Baeg Tobar is an epic fantasy world that is brought to life through comics, short fiction, novels and other forms of illustrated media.
Scott Colby is one of the project's editor-contributors.
In this interview, Colby talks about his writing:
When did you start writing?
I started writing way back in elementary school. I was very good at finishing my work long before everybody else, which meant I needed something to keep myself entertained. I couldn't draw worth a lick, but luckily I was alright with the English. It wasn't long before I was cranking out ten page novellas and reading them in front of the entire class.
Since then, I've just kept plugging along, trying to incorporate things I've liked to read into my work. When I saw an open call for writers at Baeg Tobar, I sent in a few samples. Luckily they liked me!
How would you describe your writing?
Fantasy with my own little twist.
I've always felt like the genre can handle a lot more than just the typical "go there, find that" quest mechanic, and I think Baeg Tobar is definitely built along those lines. It's really not as far removed from science fiction as people might think. Remove the details, and you're dealing with the same flexible theme: man against something far superior.
Who is your target audience?
I know it's not necessarily the best idea, but I'm not aiming for one audience in particular.
Lots of writers find a niche by aiming to please a certain set of people. I don't really feel the need to do that. You either like me or you don't, and I'm fine either way as long as you've got a legitimate reason for your opinion.
Which authors influenced you most?
Terry Brooks was probably number one. He began as a bit of a Tolkien impersonator, but he's grown above and beyond that.
I also like to think that I've pulled a lot from Frank Herbert, even though I know I can never touch his prose. He's made me like deep, multi-faceted characters who don't necessarily show the world their true faces.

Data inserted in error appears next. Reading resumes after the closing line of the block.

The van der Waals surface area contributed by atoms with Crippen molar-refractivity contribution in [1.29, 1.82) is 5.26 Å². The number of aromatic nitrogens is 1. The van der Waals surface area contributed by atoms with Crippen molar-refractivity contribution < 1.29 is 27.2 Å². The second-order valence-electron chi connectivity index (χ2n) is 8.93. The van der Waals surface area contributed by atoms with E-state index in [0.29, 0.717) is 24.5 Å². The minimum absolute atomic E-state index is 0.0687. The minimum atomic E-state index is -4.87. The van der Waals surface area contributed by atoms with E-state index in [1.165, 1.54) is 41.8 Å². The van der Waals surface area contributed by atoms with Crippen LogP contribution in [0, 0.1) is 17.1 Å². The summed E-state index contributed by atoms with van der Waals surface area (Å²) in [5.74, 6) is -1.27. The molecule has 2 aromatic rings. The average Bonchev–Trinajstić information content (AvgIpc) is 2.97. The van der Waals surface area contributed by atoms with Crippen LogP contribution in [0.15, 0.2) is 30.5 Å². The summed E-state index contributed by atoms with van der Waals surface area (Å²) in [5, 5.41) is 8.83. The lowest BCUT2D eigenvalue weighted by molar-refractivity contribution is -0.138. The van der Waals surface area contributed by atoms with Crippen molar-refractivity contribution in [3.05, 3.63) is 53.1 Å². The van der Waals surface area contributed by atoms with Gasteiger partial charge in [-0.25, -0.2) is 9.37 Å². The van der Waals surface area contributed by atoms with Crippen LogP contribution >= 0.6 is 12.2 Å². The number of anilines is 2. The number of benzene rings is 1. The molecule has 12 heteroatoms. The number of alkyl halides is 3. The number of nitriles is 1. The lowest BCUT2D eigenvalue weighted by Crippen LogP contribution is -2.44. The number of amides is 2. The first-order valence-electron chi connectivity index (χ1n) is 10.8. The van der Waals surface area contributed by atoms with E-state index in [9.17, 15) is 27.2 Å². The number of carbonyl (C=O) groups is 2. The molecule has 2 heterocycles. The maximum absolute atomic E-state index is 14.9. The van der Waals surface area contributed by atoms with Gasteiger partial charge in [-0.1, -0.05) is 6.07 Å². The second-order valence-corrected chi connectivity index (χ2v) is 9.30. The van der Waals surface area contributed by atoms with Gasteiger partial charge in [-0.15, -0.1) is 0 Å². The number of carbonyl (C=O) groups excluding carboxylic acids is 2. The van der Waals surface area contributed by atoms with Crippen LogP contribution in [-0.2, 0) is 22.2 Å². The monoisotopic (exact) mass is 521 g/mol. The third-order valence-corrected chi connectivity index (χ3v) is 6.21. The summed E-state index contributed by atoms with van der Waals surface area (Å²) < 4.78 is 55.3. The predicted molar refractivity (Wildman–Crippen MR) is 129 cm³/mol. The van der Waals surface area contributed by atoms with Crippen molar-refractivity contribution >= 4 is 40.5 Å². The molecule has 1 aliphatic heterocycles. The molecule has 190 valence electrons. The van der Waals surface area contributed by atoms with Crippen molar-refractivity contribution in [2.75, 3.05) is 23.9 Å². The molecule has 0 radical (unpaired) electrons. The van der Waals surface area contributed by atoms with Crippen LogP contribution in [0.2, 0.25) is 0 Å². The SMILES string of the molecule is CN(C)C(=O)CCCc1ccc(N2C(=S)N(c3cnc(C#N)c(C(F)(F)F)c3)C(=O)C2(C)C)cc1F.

What are your main concerns as a writer?
I try very hard to keep my writing clear. If the reader doesn't understand what I'm talking about, I'm not doing my job, flowerly language be dipped.
What are the biggest challenges that you face?
Getting started has always been my biggest hurdle, but transitioning between scenes is a close second. I think the two are very related.
I find the best way to deal with any writing problem is to walk away from it. Look at other things, do other things, and give your mind time away from what's frustrating you.
Lately I've also become a big fan of writing things out of order, of plugging along with what you know about one particular thread until you hit a roadblock. Then you work on another aspect of the plot for awhile until you finally come back to your initial problem. I find this works great.
Do you write everyday?
I've been trying to either write or edit 500 words a day. It doesn't always happen, but the days it doesn't are rare. If I become completely stuck on something, I leave it for another time and either write or edit something else or stop working completely.
Unless you're on a deadline, it's best to let these things come naturally.
What would you say has been your most significant achievement as a writer?
This is more as an editor than as a writer...but I like to think I've gotten Baeg Tobar into a great place. I think we're entertaining, and I think we should be very attractive to fans and publishers alike. It's a huge, complicated, diverse world, and I think it's a lot of fun to see what a wide variety of writers can do with it - but it's also quite a challenge to keep all those writers on the same page, to make sure that everything they do jives and has a place.
If I have to pick one thing I'm especially proud of being involved with, it's Daniel Tyler Gooden's The Unmade Man. I've read it five or six times as an editor, and I haven't gotten tired of seeing it - which, for me, means it's something I really like.